Guides Power Protection Strategies for Small and Midsize Businesses

Power Protection Strategies for Small and Midsize Businesses

More on power and cooling

Aside from regularly backing up your hard drive, keeping your computers and network hardware plugged into an uninterruptible power supply (UPS) is a wise data protection practice. Doing so ensures in the event of a power failure there is enough juice to shut down your computer normally. It also prevents an abrupt shutdown from causing damage to an operating system’s configuration or the loss of open but unsaved files.

Keeping systems up and running through a power outage is a vital part of any
disaster recovery plan. One way to accomplish this is with a UPS, but careful
planning is still required, and other options may be more appropriate.

When powering an average desktop system, a typical UPS device will last anywhere from five to 20 minutes. UPS devices with longer run times are available, but their large sizes and price tags make them impractical for home- or small office use.

However, unlike a desktop PC that can swill electricity like a runner with Gatorade at a track meet, a DSL/cable gateway and broadband router (wired or wireless) both consume relatively small amounts of power. Therefore, the same UPS that powers a PC for only a few minutes will likely run your gateway and router a good deal longer — perhaps for several hours.

The best way to ensure constant uptime is to plug your broadband gateway and
router into its own dedicated
UPS device. This way, they won’t have to compete with more ravenous devices for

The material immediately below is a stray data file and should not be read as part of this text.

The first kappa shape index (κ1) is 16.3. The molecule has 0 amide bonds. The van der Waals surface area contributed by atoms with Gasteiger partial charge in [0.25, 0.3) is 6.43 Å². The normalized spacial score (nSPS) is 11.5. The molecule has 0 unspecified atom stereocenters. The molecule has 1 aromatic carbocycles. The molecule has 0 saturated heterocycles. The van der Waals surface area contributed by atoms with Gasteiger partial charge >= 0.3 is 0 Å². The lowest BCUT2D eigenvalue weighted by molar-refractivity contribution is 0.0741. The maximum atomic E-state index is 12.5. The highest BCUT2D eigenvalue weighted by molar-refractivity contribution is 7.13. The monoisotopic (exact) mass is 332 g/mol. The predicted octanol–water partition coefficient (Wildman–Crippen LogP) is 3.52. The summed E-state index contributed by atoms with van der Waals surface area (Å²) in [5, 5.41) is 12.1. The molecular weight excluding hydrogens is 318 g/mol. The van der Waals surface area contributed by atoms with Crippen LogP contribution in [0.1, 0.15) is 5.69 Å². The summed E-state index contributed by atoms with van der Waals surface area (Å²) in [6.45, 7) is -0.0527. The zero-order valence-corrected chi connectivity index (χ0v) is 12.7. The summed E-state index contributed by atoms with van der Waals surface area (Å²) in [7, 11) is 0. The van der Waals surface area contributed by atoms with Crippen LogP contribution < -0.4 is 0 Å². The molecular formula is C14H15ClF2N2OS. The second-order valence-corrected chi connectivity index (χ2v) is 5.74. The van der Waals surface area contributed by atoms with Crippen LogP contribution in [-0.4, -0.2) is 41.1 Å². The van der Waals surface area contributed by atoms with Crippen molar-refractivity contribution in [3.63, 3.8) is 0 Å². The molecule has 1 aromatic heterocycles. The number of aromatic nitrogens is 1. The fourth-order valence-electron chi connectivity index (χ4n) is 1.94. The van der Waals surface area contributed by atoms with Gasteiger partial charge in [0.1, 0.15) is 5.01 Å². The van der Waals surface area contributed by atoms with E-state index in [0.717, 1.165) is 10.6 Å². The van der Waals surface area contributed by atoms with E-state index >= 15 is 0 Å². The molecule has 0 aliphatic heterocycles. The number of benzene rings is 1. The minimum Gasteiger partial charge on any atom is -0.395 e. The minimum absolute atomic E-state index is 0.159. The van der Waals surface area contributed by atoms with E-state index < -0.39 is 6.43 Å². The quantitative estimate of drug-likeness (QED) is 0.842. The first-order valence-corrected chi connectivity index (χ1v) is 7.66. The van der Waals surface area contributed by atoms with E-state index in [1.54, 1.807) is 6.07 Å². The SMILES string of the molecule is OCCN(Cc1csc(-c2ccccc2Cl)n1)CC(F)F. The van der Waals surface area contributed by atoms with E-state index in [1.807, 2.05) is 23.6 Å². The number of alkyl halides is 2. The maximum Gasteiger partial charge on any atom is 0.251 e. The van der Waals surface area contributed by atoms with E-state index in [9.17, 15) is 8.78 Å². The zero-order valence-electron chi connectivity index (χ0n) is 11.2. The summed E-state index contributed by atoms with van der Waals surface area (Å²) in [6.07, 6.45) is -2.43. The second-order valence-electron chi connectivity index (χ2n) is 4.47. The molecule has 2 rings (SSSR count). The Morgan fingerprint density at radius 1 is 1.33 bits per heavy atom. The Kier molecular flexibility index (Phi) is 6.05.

limited battery power. If you absolutely must share a UPS device with a desktop
system, make sure it also connects to the desktop via USB and is running software
to automatically shut the system down (or do it manually yourself as soon as
the power fails). When setting up a UPS, be mindful of which of its outlets you’re
using, because some outlets provide only surge suppression and not battery backup.
Avoid plugging nonessential avoid plugging nonessential devices like printers
into battery-backed outlets.

Follow ServerWatch on Twitter

Latest Posts

How to Convert a Physical Computer to a Virtual Machine

Many organizations are implementing virtualization technology into their networks to convert physical computers to virtual machines (VM). This helps reduce overall physical hardware costs,...

HPE ProLiant DL380 Gen10: Rack Server Overview and Insight

The HPE ProLiant DL380 series has consistently been a market leader in the server space. The Gen10 released in 2017 further increased HPE's market...

Best Server Management Software & Tools 2021

Finding the best server management software tools for your organization can have a major impact on the success of your business operations. Manually handling...

IBM AS/400: Lasting the Test of Time

Some server operating systems (OS) were built to survive the test of time – the IBM AS/400 is one such system.  The AS/400 (Application System/400)...

What is Disaster Recovery?

The modern organization's heavy dependence on using data to drive their business has made having a Disaster Recovery (DR) plan in place a necessity....

Related Stories